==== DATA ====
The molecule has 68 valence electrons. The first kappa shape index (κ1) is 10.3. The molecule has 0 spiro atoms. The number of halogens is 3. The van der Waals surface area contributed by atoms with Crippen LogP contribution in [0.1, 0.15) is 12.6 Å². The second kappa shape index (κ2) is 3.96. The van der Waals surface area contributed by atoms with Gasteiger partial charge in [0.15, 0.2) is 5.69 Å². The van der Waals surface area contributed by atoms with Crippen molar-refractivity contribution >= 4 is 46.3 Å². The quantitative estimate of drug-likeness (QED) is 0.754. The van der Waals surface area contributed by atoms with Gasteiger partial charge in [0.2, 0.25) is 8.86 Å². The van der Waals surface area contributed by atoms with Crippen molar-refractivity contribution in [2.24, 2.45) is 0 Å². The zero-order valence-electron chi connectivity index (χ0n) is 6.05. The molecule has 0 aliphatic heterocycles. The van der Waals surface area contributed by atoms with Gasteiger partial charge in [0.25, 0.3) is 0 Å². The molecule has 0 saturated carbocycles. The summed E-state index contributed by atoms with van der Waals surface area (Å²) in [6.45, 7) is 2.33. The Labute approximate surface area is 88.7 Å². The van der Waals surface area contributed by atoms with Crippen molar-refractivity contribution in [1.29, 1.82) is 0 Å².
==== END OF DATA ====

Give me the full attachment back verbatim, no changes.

The molecule has 68 valence electrons. The first kappa shape index (κ1) is 10.3. The molecule has 0 spiro atoms. The number of halogens is 3. The van der Waals surface area contributed by atoms with Crippen LogP contribution in [0.1, 0.15) is 12.6 Å². The second kappa shape index (κ2) is 3.96. The van der Waals surface area contributed by atoms with Gasteiger partial charge in [0.15, 0.2) is 5.69 Å². The van der Waals surface area contributed by atoms with Crippen molar-refractivity contribution >= 4 is 46.3 Å². The quantitative estimate of drug-likeness (QED) is 0.754. The van der Waals surface area contributed by atoms with Gasteiger partial charge in [0.2, 0.25) is 8.86 Å². The van der Waals surface area contributed by atoms with Crippen molar-refractivity contribution in [2.24, 2.45) is 0 Å². The zero-order valence-electron chi connectivity index (χ0n) is 6.05. The molecule has 0 aliphatic heterocycles. The van der Waals surface area contributed by atoms with Gasteiger partial charge in [0.25, 0.3) is 0 Å². The molecule has 0 saturated carbocycles. The summed E-state index contributed by atoms with van der Waals surface area (Å²) in [6.45, 7) is 2.33. The Labute approximate surface area is 88.7 Å². The van der Waals surface area contributed by atoms with Crippen molar-refractivity contribution in [1.29, 1.82) is 0 Å².